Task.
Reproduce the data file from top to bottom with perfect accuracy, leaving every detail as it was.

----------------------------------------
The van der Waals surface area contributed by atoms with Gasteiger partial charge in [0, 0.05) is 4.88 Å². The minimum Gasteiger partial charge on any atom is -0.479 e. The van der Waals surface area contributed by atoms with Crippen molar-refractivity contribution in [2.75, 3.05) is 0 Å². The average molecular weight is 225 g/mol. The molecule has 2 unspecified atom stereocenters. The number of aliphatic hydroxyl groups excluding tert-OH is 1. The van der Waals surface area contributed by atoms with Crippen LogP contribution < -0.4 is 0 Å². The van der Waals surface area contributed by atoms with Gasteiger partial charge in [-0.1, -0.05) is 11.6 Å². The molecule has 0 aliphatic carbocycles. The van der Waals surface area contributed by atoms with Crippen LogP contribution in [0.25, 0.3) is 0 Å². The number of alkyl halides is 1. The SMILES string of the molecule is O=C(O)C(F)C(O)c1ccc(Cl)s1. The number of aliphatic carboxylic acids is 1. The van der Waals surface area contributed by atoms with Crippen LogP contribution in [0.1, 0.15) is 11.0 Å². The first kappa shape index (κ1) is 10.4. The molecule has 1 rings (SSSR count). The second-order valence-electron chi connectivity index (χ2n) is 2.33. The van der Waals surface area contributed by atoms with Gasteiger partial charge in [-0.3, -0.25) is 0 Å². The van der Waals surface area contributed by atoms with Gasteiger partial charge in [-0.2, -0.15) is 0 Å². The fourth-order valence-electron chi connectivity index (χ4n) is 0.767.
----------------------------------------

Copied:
The van der Waals surface area contributed by atoms with Gasteiger partial charge in [0, 0.05) is 4.88 Å². The minimum Gasteiger partial charge on any atom is -0.479 e. The van der Waals surface area contributed by atoms with Crippen molar-refractivity contribution in [2.75, 3.05) is 0 Å². The average molecular weight is 225 g/mol. The molecule has 2 unspecified atom stereocenters. The number of aliphatic hydroxyl groups excluding tert-OH is 1. The van der Waals surface area contributed by atoms with Crippen LogP contribution < -0.4 is 0 Å². The van der Waals surface area contributed by atoms with Gasteiger partial charge in [-0.1, -0.05) is 11.6 Å². The molecule has 0 aliphatic carbocycles. The van der Waals surface area contributed by atoms with Crippen LogP contribution in [0.25, 0.3) is 0 Å². The number of alkyl halides is 1. The SMILES string of the molecule is O=C(O)C(F)C(O)c1ccc(Cl)s1. The number of aliphatic carboxylic acids is 1. The van der Waals surface area contributed by atoms with Crippen LogP contribution in [0.1, 0.15) is 11.0 Å². The first kappa shape index (κ1) is 10.4. The molecule has 1 rings (SSSR count). The second-order valence-electron chi connectivity index (χ2n) is 2.33. The van der Waals surface area contributed by atoms with Gasteiger partial charge in [-0.3, -0.25) is 0 Å². The van der Waals surface area contributed by atoms with Gasteiger partial charge in [-0.2, -0.15) is 0 Å². The fourth-order valence-electron chi connectivity index (χ4n) is 0.767.